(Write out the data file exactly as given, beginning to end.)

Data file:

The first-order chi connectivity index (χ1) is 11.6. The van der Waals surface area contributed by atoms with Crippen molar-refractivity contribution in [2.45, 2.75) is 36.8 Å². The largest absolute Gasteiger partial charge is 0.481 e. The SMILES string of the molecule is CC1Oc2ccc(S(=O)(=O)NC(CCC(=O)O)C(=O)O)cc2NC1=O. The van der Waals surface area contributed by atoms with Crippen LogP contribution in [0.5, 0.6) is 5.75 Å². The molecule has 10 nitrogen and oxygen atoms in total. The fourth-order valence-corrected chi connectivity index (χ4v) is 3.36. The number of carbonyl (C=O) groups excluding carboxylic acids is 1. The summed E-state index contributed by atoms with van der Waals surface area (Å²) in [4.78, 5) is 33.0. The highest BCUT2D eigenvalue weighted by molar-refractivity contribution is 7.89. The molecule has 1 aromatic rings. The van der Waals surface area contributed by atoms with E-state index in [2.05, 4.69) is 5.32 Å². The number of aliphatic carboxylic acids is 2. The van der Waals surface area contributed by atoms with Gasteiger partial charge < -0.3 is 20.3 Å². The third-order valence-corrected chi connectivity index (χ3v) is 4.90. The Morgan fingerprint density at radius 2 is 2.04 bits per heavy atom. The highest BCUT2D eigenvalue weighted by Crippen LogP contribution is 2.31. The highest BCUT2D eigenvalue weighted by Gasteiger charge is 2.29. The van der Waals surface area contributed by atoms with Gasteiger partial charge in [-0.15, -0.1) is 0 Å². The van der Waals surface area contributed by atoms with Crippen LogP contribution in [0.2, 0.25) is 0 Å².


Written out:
The first-order chi connectivity index (χ1) is 11.6. The van der Waals surface area contributed by atoms with Crippen molar-refractivity contribution in [2.45, 2.75) is 36.8 Å². The largest absolute Gasteiger partial charge is 0.481 e. The SMILES string of the molecule is CC1Oc2ccc(S(=O)(=O)NC(CCC(=O)O)C(=O)O)cc2NC1=O. The van der Waals surface area contributed by atoms with Crippen LogP contribution in [0.5, 0.6) is 5.75 Å². The molecule has 10 nitrogen and oxygen atoms in total. The fourth-order valence-corrected chi connectivity index (χ4v) is 3.36. The number of carbonyl (C=O) groups excluding carboxylic acids is 1. The summed E-state index contributed by atoms with van der Waals surface area (Å²) in [4.78, 5) is 33.0. The highest BCUT2D eigenvalue weighted by molar-refractivity contribution is 7.89. The molecule has 1 aromatic rings. The van der Waals surface area contributed by atoms with E-state index in [2.05, 4.69) is 5.32 Å². The number of aliphatic carboxylic acids is 2. The van der Waals surface area contributed by atoms with Gasteiger partial charge < -0.3 is 20.3 Å². The third-order valence-corrected chi connectivity index (χ3v) is 4.90. The Morgan fingerprint density at radius 2 is 2.04 bits per heavy atom. The highest BCUT2D eigenvalue weighted by Crippen LogP contribution is 2.31. The highest BCUT2D eigenvalue weighted by Gasteiger charge is 2.29. The van der Waals surface area contributed by atoms with Gasteiger partial charge in [-0.15, -0.1) is 0 Å². The van der Waals surface area contributed by atoms with Crippen LogP contribution in [0.2, 0.25) is 0 Å².